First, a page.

I?ve always loved the thought of travelling to the Antarctic; it?s a recluse?s heaven. The desolate and isolated expanse carries on forever, the feeling of complete freedom from the world would be glorious; and in those silenced peaceful calms, when the wind has died down, and the sun, high in the sky is shining through the murky mist of the snow. I believe you would hear this music. It is as much eerie and daunting as it is glacial and beautiful. The dream like quality of the drones wandering silently through the air, leaving you misplaced and disoriented, levitating and drifting, carrying the listener along with its slow meandering wave upon wave of heavenly drone.
It is sparse, cold and detached, but there is also a mild warmth emitted from it?s centre, like a beating heart, it feels organic, it feels alive. This music gives the experience of a great expanse, and it will lead you on a journey drenched in reverb and carpeted in a radiant murmur.
The deep layering coated with the floating celestial hum that continues throughout, levitating over the darkness below; creating a nomadic feel to the music, projecting the image of a river, deep and wide, or similar to a jet stream or wind. I recently saw a program about the Katabatic; it?s a wind that emits from the South Pole. As it spreads out across the Antarctic wastelands, it increases in speed and strength. It is the most powerful wind in the world. This is the music that would accompany that winds path, mimicking its motion and movement, washing over the land and leaving nothing but a blanket of drone resting over the baron landscape. It all resounds with the last track, a much more ominous feeling overcomes; a sparse droning guitar layered over in replacement of the organic drone gives the feeling that the music is coming to it?s natural conclusion, and that the moaning wind will soon peter out when it reaches the sea. This track is of a different fashion than the others, but maintains the same style.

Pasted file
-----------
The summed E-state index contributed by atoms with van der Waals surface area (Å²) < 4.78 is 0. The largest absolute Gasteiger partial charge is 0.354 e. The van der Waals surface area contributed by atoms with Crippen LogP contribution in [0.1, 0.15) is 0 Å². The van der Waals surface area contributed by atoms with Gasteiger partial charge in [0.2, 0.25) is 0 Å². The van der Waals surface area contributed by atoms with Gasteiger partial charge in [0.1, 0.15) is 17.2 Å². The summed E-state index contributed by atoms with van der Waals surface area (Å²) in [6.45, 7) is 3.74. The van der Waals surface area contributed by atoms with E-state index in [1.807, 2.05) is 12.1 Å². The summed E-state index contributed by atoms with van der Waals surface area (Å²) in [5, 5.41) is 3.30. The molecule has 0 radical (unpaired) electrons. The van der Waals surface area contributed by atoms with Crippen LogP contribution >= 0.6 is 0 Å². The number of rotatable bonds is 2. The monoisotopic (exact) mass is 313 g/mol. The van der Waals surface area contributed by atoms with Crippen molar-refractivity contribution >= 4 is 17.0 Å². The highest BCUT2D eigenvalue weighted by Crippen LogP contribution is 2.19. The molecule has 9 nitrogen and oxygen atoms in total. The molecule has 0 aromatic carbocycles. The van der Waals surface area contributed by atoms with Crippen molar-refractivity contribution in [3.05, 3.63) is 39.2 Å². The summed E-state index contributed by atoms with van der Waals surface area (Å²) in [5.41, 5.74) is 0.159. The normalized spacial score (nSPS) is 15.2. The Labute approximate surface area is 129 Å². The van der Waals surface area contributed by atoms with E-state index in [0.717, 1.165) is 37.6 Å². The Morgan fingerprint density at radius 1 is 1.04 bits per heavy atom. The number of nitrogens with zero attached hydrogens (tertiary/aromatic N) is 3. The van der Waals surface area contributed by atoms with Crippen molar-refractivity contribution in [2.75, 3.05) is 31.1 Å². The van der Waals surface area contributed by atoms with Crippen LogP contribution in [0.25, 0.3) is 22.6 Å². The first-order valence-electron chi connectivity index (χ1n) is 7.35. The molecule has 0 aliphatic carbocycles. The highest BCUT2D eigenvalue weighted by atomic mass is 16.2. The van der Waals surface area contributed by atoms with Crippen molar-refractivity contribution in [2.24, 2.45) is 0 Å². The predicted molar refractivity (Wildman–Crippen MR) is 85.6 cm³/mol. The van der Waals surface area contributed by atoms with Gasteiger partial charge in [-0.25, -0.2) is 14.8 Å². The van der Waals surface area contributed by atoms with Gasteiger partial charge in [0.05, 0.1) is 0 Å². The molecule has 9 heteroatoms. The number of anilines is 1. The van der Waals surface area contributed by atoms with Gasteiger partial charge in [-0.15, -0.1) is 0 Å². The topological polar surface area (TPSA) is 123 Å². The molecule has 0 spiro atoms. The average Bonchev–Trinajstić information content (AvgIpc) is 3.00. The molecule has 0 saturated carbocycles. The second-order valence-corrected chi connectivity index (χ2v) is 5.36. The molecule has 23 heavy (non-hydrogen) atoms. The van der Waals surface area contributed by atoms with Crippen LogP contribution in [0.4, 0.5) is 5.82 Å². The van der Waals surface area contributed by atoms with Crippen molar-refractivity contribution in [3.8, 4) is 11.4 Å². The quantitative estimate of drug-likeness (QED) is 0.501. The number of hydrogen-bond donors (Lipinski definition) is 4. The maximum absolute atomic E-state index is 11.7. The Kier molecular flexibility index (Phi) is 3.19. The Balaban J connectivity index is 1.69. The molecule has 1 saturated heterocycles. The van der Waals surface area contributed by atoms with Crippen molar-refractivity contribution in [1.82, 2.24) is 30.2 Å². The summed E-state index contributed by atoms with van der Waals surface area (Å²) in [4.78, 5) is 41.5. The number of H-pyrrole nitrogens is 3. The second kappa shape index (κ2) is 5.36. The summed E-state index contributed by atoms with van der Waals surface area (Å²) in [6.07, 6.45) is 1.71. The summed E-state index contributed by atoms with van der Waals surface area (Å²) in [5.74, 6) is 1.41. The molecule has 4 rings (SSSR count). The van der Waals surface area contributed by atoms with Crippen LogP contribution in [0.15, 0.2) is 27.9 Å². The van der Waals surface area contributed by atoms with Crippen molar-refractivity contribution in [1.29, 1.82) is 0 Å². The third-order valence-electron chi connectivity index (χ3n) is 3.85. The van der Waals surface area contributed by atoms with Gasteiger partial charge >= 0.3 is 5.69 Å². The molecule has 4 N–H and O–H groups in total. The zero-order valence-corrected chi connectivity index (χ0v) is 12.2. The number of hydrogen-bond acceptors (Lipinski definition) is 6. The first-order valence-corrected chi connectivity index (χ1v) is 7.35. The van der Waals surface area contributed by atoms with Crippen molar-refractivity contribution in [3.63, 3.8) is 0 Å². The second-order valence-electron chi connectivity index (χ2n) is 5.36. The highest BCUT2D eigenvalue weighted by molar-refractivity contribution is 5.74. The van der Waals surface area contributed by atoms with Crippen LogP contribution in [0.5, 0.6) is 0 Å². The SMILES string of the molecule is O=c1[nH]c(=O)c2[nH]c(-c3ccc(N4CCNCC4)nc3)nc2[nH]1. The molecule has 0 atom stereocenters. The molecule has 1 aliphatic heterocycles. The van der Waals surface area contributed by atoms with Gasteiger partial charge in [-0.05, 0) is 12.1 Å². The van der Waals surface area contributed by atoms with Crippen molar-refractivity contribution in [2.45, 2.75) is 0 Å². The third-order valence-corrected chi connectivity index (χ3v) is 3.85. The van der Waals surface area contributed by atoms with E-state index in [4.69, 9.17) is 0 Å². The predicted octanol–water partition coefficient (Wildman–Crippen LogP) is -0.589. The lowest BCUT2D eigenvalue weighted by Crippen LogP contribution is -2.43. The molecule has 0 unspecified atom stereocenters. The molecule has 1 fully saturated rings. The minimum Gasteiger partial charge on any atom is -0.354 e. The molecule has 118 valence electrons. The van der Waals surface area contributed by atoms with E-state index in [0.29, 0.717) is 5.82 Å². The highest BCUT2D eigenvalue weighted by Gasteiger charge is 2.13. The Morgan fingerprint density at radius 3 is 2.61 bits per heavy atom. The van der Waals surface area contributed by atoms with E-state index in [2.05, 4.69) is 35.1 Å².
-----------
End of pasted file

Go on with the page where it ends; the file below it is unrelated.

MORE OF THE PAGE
All in all, ?The River That Flows Into The Sands II? is a magnificent listen, I dare not mention its name, but this could be referred to as ambient drone. It sounds like the 21st century equivalent to Eno?s ambient work, and it is the closest thing that I?ve heard that reaches that level of greatness.
This is precious music. I?d even go as far as to say that it?s worth its weight in gold. 9/10 -- James Clarke (24 July, 2006)